According to a recent study, what really matters is not what exercise you do, but when you exercise, also known as chrono-exercise or chrono-activity.

Although it is good to move at any time of day, a new study suggests that timing exercise to match our body’s circadian rhythms will get the best benefits from the physical activity.

Researchers at Leiden University Medical Center in The Netherlands found that the best time of day to exercise is between 8am and 11am.

Exercising during these hours is also associated with a lower risk of developing heart disease and stroke.

Study author, Gali Albalak, said: “The late morning seemed to be the most ideal timing.”

The study states: “Irrespective of total physical activity, morning physical activity was associated with lower risks of incident cardiovascular diseases, highlighting the potential importance of chronoactivity in CVD prevention.”

The most common cause of death throughout the world is cardiovascular disease (CVD). Cases of CVD are expected to rise significantly due to contributors such as physical inactivity, obesity, type 2 diabetes, high cholesterol and old age.

The researchers explain: “Physical activity is an important stepping stone to healthy ageing and—in theory—easily adjustable for most individuals. In contrast, according to the World Heart Federation, physical inactivity, which is becoming increasingly prevalent in our sedentary society, is the fourth leading risk factor for mortality. Moreover, sufficient physical activity can reduce cardiovascular mortality risk and improve quality of life.”

To investigate the link between daily physical activity timing (chrono-exercise or chrono-activity) and CVD outcomes, the study used data from the UK-Biobank to monitor heart-rate data from 86,657 participants between the ages of 42 and 76 over six years. The results were the same regardless of personal chronobiology.

Findings suggested that women benefitted the most, which mirrors previous studies which found morning was an effective time for females. Women who exercised in the morning were also more likely to lower their blood pressure.

For men and people with type 2 diabetes, the findings found that it was better for them to exercise later in the day to improve their blood pressure, cholesterol, body fat and tiredness.

People with diabetes are advised to move after meals as glucose tolerance will likely be lower.

It is suggested for men with diabetes to exercise in the afternoon as this is the best time to improve their blood glucose levels.

According to numerous studies, the best time to exercise to build or preserve muscle is in the afternoon or evening. Our muscles increase in strength throughout the day and therefore, in the evening we can lift more for longer.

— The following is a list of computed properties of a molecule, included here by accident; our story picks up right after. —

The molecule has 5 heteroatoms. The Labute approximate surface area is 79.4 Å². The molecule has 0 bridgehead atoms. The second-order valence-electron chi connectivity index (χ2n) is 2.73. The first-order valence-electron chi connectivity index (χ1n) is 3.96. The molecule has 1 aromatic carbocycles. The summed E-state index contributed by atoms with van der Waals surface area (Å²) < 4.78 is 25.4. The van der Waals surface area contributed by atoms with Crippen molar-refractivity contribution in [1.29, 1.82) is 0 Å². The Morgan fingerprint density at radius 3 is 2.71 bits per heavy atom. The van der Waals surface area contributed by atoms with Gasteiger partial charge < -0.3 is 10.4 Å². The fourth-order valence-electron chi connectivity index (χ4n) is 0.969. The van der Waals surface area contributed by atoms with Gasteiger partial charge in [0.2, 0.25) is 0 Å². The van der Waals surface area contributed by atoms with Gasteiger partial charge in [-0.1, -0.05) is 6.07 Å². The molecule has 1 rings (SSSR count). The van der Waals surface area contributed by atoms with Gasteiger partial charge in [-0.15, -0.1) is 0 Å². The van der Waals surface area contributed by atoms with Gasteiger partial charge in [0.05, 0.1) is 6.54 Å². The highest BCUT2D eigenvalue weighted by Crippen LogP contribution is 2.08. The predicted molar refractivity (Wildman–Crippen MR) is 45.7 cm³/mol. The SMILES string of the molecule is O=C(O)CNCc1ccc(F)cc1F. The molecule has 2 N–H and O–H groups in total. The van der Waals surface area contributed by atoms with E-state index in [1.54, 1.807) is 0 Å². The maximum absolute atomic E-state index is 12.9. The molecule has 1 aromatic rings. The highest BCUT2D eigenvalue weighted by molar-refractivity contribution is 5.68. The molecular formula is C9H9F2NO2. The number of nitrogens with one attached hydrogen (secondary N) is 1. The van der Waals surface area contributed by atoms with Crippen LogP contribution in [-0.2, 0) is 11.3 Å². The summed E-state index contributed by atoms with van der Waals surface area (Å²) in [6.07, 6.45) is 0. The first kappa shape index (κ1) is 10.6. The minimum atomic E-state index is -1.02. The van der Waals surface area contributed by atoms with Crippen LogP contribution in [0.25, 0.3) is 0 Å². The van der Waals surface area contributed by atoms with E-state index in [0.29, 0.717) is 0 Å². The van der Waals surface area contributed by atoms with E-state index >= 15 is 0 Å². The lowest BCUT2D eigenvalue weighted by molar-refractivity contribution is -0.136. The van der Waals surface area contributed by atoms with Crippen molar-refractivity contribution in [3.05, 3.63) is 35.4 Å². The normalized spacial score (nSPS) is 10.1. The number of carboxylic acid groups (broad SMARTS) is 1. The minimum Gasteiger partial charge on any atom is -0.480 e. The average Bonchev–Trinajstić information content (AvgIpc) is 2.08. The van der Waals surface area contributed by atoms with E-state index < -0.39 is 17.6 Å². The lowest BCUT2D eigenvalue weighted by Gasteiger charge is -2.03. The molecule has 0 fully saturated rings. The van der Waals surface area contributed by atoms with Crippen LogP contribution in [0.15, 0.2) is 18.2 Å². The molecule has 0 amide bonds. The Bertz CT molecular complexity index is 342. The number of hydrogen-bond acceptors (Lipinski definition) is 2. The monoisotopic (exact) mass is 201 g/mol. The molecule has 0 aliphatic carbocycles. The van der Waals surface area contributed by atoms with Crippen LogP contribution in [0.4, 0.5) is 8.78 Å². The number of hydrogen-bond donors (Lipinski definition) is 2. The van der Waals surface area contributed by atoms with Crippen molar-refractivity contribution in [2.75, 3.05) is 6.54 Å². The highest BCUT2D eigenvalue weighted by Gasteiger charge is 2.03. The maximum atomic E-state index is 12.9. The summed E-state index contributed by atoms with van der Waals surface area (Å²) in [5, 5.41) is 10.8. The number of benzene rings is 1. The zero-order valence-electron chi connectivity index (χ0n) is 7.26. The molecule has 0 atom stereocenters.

It is advised for everyone to not exercise between midnight and 6am, a period when our bodies are resting and repairing.

Albalak’s study explains that exercising between these hours is linked to a larger risk of developing heart disease and stroke.

The researchers summarised: “In conclusion, our study showed that a greater proportion of physical activity in the morning was associated with lower CVD risk irrespective of the average total physical activity.

“This study provides the first evidence from a large population-based database and presents the novel term chrono-activity as well as insights on the seemingly positive effects of morning physical activity on the risk of CVD. When being validated and extensively metabolically characterised, these present results might suggest that time-dependent physical activity interventions might be an added beneficial behavioural factor to reach maximum health benefits and to lower the risk of CVD.”

Exercising at specific times in the day can shift our body clock which can help us wake up more easily in the early morning or even overcome jetlag. For example, exercising at 7am or between 1pm and 4pm can push our clock back and exercising between 7pm and 10pm can help us wake up later.

Albalak highlights that the most important thing is to move frequently in the day at a time that suits your schedule.

For example, if you are retired or have flexible working hours, you could experiment with chrono-activity any day, but if you work in an office, then try chrono-activity at weekends. Chrono-activity allows us to achieve more by doing less and so it is important to exercise this way when you have the opportunity.

The study, which was published in European Journal of Preventive Cardiology, can be read in full here.

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